This page was exported from The Auroran [ ]
Export date: Fri Feb 23 2:31:05 2024 / +0000 GMT

Auroran cartoonist publishes first volume of work

Scott Johnston has been “scribbling” ever since he was a kid.

Influenced by the funnies in any number of newspapers, he spent many hours poring over comic strips like Peanuts developing his own characters, voice, and style.

For more than 20 years, he has used his pen to take a light-hearted look at the issues and people that make Aurora tick, and now he can add “author” to his resume.

Johnston, recently retired from a job with the Provincial government, has now published his first volume of cartoons. Now on sale at Aurora's Bookworms & Co., as well as on Amazon, the book expands his canvas well beyond Aurora.

“Once I retired, it coincided with the arrival of COVID, so I had more time on my hands being retired – and a lot more time on my hands from COVID because you couldn't do anything,” says Johnston on the genesis of the book. “I had a lot of ideas for gag cartoons over the years but hadn't really followed up on them because I didn't have the time or an outlet for it.

“Using social media, I was able to draw something just for fun and see what kind of reaction I got from family and friends; I got a lot of positive feedback…and I just kept going, and thought, ‘Let's test myself and see if I can draw five cartoons a week.'”

Doing gag cartoons, he said, was somewhat “liberating” from the editorial cartoons he creates for The Auroran. As topics typically covered for the paper are municipal in nature, inspiration for the gag cartoons has been much wider ranging.

“You can let your mind just go all over the map,” says Johnston.

Johnston joined The Auroran as a cartoonist and columnist shortly after founder Ron Wallace established the paper in 2000.

Launched in the heat of a municipal election campaign, his first cartoon naturally focused on the mayoral race and depicted candidates going door to door trick-or-treating.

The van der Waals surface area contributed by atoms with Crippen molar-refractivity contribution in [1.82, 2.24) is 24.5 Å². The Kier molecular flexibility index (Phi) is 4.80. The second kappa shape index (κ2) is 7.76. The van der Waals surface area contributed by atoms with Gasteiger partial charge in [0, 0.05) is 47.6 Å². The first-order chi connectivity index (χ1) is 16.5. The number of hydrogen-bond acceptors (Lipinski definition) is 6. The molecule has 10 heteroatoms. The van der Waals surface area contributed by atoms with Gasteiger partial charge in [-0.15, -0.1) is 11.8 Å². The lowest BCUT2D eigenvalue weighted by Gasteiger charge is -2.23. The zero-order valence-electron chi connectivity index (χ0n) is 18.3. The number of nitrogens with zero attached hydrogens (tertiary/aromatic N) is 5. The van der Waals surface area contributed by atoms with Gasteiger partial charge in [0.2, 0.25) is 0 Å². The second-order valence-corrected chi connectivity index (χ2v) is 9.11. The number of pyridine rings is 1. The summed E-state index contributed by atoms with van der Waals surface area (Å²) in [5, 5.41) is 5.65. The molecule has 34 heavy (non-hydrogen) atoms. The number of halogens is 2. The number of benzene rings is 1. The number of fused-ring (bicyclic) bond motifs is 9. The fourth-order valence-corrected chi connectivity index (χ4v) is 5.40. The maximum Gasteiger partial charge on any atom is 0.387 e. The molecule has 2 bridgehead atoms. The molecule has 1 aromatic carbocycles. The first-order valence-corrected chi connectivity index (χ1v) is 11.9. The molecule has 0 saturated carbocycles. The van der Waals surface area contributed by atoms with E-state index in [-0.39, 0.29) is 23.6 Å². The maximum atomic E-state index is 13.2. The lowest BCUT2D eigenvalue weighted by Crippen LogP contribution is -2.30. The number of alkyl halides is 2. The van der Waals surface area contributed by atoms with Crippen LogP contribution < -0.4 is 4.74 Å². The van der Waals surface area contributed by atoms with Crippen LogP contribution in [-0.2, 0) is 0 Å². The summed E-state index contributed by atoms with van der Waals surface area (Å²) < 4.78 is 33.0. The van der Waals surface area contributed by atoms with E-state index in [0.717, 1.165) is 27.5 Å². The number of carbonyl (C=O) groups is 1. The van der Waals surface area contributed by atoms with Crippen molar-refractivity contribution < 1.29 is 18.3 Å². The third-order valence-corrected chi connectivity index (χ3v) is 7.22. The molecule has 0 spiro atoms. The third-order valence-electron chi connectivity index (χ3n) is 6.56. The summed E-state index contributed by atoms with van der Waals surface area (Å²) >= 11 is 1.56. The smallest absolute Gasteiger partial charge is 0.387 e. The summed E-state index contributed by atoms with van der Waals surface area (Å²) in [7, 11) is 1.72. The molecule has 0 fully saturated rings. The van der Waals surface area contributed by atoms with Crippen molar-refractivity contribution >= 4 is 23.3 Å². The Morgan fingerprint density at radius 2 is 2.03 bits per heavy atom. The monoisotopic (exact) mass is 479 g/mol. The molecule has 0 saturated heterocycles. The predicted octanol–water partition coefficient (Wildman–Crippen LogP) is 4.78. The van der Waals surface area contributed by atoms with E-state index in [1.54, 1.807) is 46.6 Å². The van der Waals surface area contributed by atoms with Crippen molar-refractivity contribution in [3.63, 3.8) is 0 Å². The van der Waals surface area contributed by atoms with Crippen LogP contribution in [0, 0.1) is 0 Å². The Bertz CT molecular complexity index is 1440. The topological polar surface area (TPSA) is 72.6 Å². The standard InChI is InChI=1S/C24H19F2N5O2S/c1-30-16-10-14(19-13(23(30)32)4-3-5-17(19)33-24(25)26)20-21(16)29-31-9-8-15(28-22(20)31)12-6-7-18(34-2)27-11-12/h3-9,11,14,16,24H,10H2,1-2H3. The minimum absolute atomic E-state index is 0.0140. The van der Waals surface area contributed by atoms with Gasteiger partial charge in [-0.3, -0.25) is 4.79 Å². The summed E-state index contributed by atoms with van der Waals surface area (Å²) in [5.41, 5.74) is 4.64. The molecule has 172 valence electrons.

“I remember spending an inordinate amount of time on it because it would be the first thing I published,” he said. “At that point, for me, it was a very detailed cartoon – but my cartooning has evolved over the years – it's still simplistic, but it's ‘better' simplistic.”

Over the last two decades, Johnston's editorial cartoons have gained quite a following.

He looks back with a laugh on a letter to the editor praising his viewpoint on the community, suggesting he run for mayor. While he kept the headline for his scrapbook, he says it's “much more fun being on the sidelines.”

“That's what editorial cartooning is all about: it's to get people thinking. It's not to be nasty; it's hopefully, in some cases, to be funny – and to get people thinking about certain subjects in a new light. All four mayors I have cartooned about – Tim Jones, Phyllis Morris, Geoff Dawe, and Tom Mrakas – have all asked for cartoons over the years. It's very gratifying to know that they appreciate the work I do.”

As his new book is subtitled “Volume 1,” Johnston is leaving the door open to a Volume 2.

“It's fun to see it out and it's really neat to have something you have published in your hands,” he says. “I hope readers find it enjoyable – the cartoons are mostly meant for fun, to lift people's spirits, maybe get a little thinking involved, and I hope they laugh as they go through it.”

A Collection of Scott Johnston Cartoons: Volume 1 is available now from Bookworms & Co. and Amazon for $24.99. Bookworms & Co. will host Johnston for a book signing at their St. Andrew's Village location (Yonge Street and Orchard Heights) on March 4, from 11 a.m. to 3 p.m.

By Brock Weir
Local Journalism Initiative Reporter

Excerpt: Scott Johnston's first volume of cartoons is result of a life-long love of sketching - and COVID downtime.
Post date: 2023-01-19 18:42:25
Post date GMT: 2023-01-19 23:42:25
Post modified date: 2023-01-26 21:14:51
Post modified date GMT: 2023-01-27 02:14:51
Powered by [ Universal Post Manager ] plugin. HTML saving format developed by gVectors Team